Perhaps the answer lies in the prequel. In Genesis 5, we find Noah’s father, Lamech, prophesying purpose over Noah’s life at birth and giving him a name rich in meaning. Noah’s name is closely related to the Hebrew root word, “noach,” which means “rest,” “quiet” or “resting place.” It’s not until Noah is 600-years-old that he even enters the ark (Genesis 7:6) and before that he is described as one who “walked with God.” What does a half a millennium’s worth of years walking with God do to a man? I believe it gives him a deep-seated “rest” in his soul. You really know God, and God really knows you.

Please Support The Stream: Equipping Christians to Think Clearly About the Political, Economic and Moral Issues of Our Day.

Noah chose to spend those years before the flood cultivating a relationship with God instead of following his own sinful desires along with the entirety of his generation. It didn’t matter to him that he stood alone in that decision. In the primacy of knowing God and being known by God, something unshakable was being formed in Noah. It was an intimacy of relationship where trust, unconditional love, and security is cultivated.

Relationships that possess these qualities are able to securely rest in what they know about the other “person” in the relationship. In this case, I believe Noah had come to rest in what he knew of the attributes of God: His sovereignty, holiness, justice, faithfulness and love.

Living out the meaning of his name in an intimate relationship with God provided the foundation from which all of Noah’s other acts of obedience and faith flowed. Because Noah knew God, because he walked with Him, for literally hundreds of years, when the time came for the cataclysm, Noah was steadfast in follow-through by faith. He obeyed without hesitation. He was able to answer the call to prepare the ark because his heart had been prepared first.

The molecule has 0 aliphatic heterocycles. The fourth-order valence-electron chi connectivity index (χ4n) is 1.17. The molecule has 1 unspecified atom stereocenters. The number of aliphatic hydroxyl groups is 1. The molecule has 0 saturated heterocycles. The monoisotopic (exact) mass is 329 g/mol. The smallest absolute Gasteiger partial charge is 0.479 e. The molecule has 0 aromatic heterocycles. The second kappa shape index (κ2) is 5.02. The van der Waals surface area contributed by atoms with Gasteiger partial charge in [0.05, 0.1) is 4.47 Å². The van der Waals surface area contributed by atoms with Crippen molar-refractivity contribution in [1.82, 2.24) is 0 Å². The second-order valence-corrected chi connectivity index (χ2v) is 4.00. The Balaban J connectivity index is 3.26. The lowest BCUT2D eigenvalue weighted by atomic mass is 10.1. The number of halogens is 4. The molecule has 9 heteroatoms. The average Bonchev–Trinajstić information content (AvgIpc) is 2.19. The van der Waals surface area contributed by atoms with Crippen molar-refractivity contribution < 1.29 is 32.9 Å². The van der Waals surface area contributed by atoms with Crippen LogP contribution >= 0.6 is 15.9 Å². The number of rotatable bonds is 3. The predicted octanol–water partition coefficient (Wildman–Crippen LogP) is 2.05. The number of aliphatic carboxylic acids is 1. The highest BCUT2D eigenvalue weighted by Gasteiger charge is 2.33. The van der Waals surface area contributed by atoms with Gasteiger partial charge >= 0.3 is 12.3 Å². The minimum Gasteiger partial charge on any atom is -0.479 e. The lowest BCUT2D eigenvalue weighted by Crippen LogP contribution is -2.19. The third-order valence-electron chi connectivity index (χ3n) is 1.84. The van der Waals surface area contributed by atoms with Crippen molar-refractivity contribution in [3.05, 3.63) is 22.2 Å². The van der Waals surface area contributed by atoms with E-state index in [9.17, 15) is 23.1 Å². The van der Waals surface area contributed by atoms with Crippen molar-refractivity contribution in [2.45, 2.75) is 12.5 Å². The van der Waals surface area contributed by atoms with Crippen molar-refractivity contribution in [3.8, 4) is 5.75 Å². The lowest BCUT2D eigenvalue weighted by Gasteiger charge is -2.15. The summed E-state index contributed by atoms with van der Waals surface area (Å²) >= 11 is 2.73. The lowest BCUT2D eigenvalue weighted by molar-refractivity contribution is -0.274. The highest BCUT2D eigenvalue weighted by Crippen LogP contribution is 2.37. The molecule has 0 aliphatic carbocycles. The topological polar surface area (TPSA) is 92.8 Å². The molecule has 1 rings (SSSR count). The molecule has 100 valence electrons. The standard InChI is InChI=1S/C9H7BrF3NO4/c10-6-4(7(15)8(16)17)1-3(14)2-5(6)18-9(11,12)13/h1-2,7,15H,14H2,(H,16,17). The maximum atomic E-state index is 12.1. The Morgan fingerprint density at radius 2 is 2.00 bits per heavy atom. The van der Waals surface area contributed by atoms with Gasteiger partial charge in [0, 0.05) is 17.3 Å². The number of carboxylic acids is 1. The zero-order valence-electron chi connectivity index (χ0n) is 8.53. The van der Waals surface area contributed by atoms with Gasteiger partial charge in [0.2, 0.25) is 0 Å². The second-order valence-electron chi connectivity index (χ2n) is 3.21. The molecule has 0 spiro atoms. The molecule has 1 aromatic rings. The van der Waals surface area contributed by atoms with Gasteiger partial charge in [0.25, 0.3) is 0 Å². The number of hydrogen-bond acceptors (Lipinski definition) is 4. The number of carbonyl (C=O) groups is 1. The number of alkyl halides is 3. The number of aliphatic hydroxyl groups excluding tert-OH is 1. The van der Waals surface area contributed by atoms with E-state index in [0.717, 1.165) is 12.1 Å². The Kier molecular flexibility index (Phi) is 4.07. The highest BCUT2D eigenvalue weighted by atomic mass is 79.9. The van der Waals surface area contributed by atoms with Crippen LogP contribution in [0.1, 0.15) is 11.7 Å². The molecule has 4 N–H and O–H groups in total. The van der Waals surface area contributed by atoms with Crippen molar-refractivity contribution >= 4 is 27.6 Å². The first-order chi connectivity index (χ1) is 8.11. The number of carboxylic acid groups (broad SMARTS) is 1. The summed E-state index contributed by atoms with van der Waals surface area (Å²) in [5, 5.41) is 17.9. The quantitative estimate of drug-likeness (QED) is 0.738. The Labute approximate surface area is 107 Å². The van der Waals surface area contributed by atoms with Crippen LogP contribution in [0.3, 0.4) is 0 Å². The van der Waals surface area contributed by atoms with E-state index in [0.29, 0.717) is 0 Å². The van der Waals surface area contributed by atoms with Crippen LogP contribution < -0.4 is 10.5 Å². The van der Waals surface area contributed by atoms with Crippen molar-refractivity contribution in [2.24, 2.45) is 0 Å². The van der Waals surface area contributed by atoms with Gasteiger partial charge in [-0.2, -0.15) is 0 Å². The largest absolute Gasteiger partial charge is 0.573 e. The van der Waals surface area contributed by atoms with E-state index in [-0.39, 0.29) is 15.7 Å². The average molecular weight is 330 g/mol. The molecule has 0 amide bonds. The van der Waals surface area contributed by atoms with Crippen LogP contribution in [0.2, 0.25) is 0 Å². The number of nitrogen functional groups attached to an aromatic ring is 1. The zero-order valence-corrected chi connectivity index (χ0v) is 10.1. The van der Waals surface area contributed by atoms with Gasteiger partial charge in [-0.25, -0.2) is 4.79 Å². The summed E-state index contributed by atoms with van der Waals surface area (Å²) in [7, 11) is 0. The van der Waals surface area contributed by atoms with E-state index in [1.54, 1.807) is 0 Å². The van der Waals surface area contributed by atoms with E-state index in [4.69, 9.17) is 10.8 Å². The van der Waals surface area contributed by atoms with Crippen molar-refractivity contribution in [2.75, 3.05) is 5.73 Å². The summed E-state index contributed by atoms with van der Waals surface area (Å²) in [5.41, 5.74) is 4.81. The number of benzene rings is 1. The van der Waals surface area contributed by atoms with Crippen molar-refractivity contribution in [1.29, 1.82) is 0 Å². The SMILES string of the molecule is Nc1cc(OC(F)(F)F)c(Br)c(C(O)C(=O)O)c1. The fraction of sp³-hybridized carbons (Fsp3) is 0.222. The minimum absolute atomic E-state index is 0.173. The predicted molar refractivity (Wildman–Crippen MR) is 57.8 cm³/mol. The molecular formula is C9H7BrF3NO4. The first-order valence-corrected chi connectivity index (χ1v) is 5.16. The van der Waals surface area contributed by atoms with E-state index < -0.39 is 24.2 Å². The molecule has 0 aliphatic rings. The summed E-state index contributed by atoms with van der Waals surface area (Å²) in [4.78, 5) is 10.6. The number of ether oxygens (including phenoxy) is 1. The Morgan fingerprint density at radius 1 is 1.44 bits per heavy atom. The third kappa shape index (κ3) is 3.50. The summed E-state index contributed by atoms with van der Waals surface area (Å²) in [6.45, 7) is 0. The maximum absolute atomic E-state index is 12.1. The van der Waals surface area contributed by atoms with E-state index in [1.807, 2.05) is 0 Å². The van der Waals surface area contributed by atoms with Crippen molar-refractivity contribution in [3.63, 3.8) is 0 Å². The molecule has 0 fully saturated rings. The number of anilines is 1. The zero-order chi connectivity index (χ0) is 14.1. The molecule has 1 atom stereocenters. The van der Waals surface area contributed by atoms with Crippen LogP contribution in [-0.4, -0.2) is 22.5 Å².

Preparing Before Our Flood

Nothing has changed since the days of Noah. God wants to prepare our hearts before it starts raining, before the flood of present afflictions tries to sweep us away. In that day, may our souls be found at rest, in complete confidence of the eternal “done” of Jesus’ work, not fearing what more we must “do” to earn his love and affection. Jesus desires to give us “rest for our souls” (Matthew 11:28). From that place of resting in His love, resting by faith, and resting in God’s amazing grace, we will find the same direction and protection of His favor upon us just as Noah did.

It’s the rest found in an intimate relationship with our Heavenly Father, through Jesus Christ our Lord, that prepares us for the flood.

 

Annemarie McLean is a four-girl mom, freelance writer, and co-founder of Brave & Beautiful, a ministry focused on challenging young women to live purpose-driven lives full of courage and character, while developing Christ-centered inner beauty. Annemarie holds a journalism degree from Oral Roberts University, with graduate work in organizational leadership at Palm Beach Atlantic University.

Print Friendly, PDF & Email
Comments ()
The Stream encourages comments, whether in agreement with the article or not. However, comments that violate our commenting rules or terms of use will be removed. Any commenter who repeatedly violates these rules and terms of use will be blocked from commenting. Comments on The Stream are hosted by Disqus, with logins available through Disqus, Facebook, Twitter or G+ accounts. You must log in to comment. Please flag any comments you see breaking the rules. More detail is available here.
Inspiration
Your Life Hangs By a Thread
David Mills
More from The Stream
Connect with Us